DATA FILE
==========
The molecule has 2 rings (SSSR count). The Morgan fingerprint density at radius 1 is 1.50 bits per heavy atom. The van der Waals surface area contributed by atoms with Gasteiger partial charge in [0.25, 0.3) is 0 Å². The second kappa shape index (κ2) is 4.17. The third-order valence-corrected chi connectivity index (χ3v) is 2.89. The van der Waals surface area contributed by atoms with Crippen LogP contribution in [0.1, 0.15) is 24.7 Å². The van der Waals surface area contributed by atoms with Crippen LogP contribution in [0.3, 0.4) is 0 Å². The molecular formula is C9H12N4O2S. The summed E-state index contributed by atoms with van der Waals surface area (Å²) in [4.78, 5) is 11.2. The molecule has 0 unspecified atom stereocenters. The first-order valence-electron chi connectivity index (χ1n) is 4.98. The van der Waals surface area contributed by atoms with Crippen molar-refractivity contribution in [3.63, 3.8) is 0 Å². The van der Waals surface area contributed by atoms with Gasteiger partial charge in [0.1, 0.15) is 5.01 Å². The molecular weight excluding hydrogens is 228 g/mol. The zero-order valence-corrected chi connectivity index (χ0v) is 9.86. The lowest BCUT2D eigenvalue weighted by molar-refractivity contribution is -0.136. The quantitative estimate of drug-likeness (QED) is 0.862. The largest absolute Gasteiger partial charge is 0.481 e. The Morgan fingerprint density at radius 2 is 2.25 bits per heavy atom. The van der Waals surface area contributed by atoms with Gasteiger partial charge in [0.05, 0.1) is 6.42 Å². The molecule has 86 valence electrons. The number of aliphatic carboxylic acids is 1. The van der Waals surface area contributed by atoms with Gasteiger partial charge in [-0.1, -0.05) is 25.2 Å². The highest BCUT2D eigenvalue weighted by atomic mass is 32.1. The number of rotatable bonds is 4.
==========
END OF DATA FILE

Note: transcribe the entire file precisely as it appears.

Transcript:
The molecule has 2 rings (SSSR count). The Morgan fingerprint density at radius 1 is 1.50 bits per heavy atom. The van der Waals surface area contributed by atoms with Gasteiger partial charge in [0.25, 0.3) is 0 Å². The second kappa shape index (κ2) is 4.17. The third-order valence-corrected chi connectivity index (χ3v) is 2.89. The van der Waals surface area contributed by atoms with Crippen LogP contribution in [0.1, 0.15) is 24.7 Å². The van der Waals surface area contributed by atoms with Crippen LogP contribution in [0.3, 0.4) is 0 Å². The molecular formula is C9H12N4O2S. The summed E-state index contributed by atoms with van der Waals surface area (Å²) in [4.78, 5) is 11.2. The molecule has 0 unspecified atom stereocenters. The first-order valence-electron chi connectivity index (χ1n) is 4.98. The van der Waals surface area contributed by atoms with Crippen molar-refractivity contribution in [3.63, 3.8) is 0 Å². The van der Waals surface area contributed by atoms with Gasteiger partial charge in [0.1, 0.15) is 5.01 Å². The molecular weight excluding hydrogens is 228 g/mol. The zero-order valence-corrected chi connectivity index (χ0v) is 9.86. The lowest BCUT2D eigenvalue weighted by molar-refractivity contribution is -0.136. The quantitative estimate of drug-likeness (QED) is 0.862. The largest absolute Gasteiger partial charge is 0.481 e. The Morgan fingerprint density at radius 2 is 2.25 bits per heavy atom. The van der Waals surface area contributed by atoms with Gasteiger partial charge in [0.05, 0.1) is 6.42 Å². The molecule has 86 valence electrons. The number of aliphatic carboxylic acids is 1. The van der Waals surface area contributed by atoms with Gasteiger partial charge in [-0.1, -0.05) is 25.2 Å². The highest BCUT2D eigenvalue weighted by atomic mass is 32.1. The number of rotatable bonds is 4.